}

    /// Returns the length of the function.
    pub fn len(&self) -> usize {self.size}

    /// Returns the function bytecode as a vector.
    pub fn bytecode(&self) -> Vec<u8> {
        Vec::from(unsafe {
            slice::from_raw_parts(self.func as *const u8, self.size)
        })
    }

}

#[cfg(any(unix))]
impl<T> Drop for Compiled<T> {

    fn drop(&mut self) {
        unsafe {
            let result = munmap(self.func as *mut _, self.size);
            debug_assert!(result >= 0);
        }
    }

}

Note that Compiled.func should actually be T, but I can’t cast *mut c_void as T. I also cannot transmute it, because transmute needs types with same size, but I can’t constraint T’s size.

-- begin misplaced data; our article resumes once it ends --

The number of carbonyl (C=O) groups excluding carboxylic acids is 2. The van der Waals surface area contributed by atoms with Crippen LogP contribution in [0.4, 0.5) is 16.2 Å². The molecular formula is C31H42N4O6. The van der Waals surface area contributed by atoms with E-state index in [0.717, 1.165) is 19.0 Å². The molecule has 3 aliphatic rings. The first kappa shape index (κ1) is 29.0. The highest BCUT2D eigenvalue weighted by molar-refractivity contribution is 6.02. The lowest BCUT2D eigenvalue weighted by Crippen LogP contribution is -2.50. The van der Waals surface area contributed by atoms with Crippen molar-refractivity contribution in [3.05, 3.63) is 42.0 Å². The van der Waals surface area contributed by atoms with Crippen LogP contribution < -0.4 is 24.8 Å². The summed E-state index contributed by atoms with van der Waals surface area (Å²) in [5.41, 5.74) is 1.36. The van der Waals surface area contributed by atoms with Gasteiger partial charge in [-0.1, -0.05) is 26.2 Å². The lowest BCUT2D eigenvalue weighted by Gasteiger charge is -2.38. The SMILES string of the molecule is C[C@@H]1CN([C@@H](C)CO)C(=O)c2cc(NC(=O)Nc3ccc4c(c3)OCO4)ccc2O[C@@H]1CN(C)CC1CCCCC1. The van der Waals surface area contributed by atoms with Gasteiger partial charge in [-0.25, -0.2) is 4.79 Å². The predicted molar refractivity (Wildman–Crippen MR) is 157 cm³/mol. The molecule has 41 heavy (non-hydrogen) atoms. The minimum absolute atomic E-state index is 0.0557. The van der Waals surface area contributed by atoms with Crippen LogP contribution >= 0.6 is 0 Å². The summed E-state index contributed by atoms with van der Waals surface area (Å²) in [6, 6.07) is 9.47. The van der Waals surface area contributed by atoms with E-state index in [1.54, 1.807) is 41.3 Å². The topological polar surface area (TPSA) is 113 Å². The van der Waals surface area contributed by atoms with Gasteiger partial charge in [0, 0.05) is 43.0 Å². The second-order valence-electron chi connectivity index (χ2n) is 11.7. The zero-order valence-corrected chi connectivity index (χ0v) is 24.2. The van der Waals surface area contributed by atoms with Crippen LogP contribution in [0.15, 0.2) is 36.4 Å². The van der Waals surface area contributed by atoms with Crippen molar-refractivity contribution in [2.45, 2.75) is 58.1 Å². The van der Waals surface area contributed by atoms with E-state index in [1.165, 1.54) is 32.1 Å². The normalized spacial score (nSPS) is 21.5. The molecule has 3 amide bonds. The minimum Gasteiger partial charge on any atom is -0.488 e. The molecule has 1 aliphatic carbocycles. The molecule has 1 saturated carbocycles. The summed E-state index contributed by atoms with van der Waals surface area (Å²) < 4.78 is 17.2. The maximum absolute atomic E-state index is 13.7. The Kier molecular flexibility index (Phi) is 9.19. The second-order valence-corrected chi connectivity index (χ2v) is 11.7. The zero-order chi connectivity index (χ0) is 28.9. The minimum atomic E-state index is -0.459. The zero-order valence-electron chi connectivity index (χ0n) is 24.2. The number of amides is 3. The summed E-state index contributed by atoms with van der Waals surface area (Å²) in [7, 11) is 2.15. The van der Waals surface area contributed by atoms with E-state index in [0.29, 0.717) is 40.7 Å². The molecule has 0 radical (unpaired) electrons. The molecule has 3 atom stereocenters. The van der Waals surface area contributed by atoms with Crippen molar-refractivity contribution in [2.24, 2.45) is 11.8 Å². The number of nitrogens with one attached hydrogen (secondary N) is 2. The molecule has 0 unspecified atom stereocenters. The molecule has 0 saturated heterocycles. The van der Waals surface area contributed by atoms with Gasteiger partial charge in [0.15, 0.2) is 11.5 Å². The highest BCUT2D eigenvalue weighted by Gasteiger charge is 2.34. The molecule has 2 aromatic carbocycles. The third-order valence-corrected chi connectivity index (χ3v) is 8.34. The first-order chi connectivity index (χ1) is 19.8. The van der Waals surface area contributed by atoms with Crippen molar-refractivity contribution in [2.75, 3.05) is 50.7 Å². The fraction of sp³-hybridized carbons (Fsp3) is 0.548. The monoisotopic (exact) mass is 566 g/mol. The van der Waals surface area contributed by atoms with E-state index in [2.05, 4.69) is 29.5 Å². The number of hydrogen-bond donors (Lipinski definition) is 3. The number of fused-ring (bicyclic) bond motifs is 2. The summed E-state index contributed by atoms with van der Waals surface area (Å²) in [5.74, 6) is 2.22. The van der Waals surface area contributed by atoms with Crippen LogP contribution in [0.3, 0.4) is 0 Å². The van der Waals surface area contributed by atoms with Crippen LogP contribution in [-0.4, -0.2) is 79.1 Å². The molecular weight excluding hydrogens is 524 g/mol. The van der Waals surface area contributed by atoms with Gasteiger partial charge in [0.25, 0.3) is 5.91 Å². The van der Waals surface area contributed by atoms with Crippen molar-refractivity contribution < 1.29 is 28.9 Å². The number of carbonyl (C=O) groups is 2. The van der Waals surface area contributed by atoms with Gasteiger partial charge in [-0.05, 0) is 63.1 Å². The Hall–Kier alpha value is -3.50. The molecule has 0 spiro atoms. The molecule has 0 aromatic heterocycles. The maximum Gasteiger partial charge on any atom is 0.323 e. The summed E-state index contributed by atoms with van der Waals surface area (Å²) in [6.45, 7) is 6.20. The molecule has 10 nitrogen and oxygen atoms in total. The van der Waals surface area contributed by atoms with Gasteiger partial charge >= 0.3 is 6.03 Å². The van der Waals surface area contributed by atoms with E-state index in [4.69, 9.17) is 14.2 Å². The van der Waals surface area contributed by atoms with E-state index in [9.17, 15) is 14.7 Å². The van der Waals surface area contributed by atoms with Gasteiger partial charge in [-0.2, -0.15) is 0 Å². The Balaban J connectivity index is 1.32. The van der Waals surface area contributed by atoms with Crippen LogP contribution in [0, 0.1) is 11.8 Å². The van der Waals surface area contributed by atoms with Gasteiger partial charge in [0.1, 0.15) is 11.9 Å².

#14

Ok so the main ergonimcs issue you’re running into (and I think you’ve mentioned this) is that it’s not possible to be generic over function pointers or even “things that you can cast into a pointer”. You can get around this by storing the function pointer type in the type and just storing the function pointer as a generic value (I’m using usize here but you could also use *const c_void or so).

use std::marker::PhantomData;

impl Assembler {
    pub unsafe fn prepare<T>(&self) -> Result<Compiled<T>, io::Error> {
        ...
            Ok(Compiled {
                func: ptr as usize,
                fty: PhantomData,
                size: self.bytes.len()
            })
        ...
    }
}

pub struct Compiled<T> {
    func: usize,
    fty: PhantomData<T>,
    size: usize,
}

impl<T> Compiled<T> {
    pub unsafe fn func(&self) -> T
    where
        T: Copy
    {
        *(&self.func as *const usize as *const T)
    }
}

#15

Well, I think that your solution is similar to what I did. Thank all of you by helping me and taking my questions. It is now clearer to me what *const fn() -> () means.


#16

A macro could do it instead of the generic function. Not sure if it would be just shifting the ugliness or have a good effect.